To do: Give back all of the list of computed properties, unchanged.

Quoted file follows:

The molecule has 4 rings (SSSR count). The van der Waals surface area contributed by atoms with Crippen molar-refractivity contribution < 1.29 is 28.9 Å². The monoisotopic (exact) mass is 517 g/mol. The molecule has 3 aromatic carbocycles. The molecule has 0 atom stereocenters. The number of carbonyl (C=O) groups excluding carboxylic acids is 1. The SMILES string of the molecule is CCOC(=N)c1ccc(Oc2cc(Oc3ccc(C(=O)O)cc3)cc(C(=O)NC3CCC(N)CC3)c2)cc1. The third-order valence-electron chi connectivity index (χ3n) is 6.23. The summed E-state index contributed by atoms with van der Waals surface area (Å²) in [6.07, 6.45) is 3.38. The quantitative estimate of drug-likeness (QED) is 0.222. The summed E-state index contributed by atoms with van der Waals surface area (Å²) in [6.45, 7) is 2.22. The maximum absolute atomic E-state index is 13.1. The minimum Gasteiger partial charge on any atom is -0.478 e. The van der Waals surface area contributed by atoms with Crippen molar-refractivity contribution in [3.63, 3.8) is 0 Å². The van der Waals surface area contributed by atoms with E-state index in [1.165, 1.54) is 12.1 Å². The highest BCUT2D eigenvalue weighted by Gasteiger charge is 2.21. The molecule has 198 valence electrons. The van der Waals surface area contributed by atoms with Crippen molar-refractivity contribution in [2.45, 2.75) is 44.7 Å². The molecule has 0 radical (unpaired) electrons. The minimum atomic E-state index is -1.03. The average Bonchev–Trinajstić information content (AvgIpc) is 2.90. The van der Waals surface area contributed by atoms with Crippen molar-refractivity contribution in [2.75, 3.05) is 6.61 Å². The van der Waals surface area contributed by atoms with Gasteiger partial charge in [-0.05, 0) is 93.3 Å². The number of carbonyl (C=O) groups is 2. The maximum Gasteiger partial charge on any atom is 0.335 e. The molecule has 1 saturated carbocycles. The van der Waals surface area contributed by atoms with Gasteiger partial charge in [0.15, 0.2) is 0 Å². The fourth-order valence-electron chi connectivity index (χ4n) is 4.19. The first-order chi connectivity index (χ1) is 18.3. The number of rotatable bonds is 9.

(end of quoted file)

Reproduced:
The molecule has 4 rings (SSSR count). The van der Waals surface area contributed by atoms with Crippen molar-refractivity contribution < 1.29 is 28.9 Å². The monoisotopic (exact) mass is 517 g/mol. The molecule has 3 aromatic carbocycles. The molecule has 0 atom stereocenters. The number of carbonyl (C=O) groups excluding carboxylic acids is 1. The SMILES string of the molecule is CCOC(=N)c1ccc(Oc2cc(Oc3ccc(C(=O)O)cc3)cc(C(=O)NC3CCC(N)CC3)c2)cc1. The third-order valence-electron chi connectivity index (χ3n) is 6.23. The summed E-state index contributed by atoms with van der Waals surface area (Å²) in [6.07, 6.45) is 3.38. The quantitative estimate of drug-likeness (QED) is 0.222. The summed E-state index contributed by atoms with van der Waals surface area (Å²) in [6.45, 7) is 2.22. The maximum absolute atomic E-state index is 13.1. The minimum Gasteiger partial charge on any atom is -0.478 e. The van der Waals surface area contributed by atoms with Crippen molar-refractivity contribution in [3.63, 3.8) is 0 Å². The van der Waals surface area contributed by atoms with E-state index in [1.165, 1.54) is 12.1 Å². The highest BCUT2D eigenvalue weighted by Gasteiger charge is 2.21. The molecule has 198 valence electrons. The van der Waals surface area contributed by atoms with Crippen molar-refractivity contribution in [2.45, 2.75) is 44.7 Å². The molecule has 0 radical (unpaired) electrons. The minimum atomic E-state index is -1.03. The average Bonchev–Trinajstić information content (AvgIpc) is 2.90. The van der Waals surface area contributed by atoms with Crippen molar-refractivity contribution in [2.75, 3.05) is 6.61 Å². The van der Waals surface area contributed by atoms with Gasteiger partial charge in [-0.05, 0) is 93.3 Å². The number of carbonyl (C=O) groups is 2. The maximum Gasteiger partial charge on any atom is 0.335 e. The molecule has 1 saturated carbocycles. The van der Waals surface area contributed by atoms with Gasteiger partial charge in [0.15, 0.2) is 0 Å². The fourth-order valence-electron chi connectivity index (χ4n) is 4.19. The first-order chi connectivity index (χ1) is 18.3. The number of rotatable bonds is 9.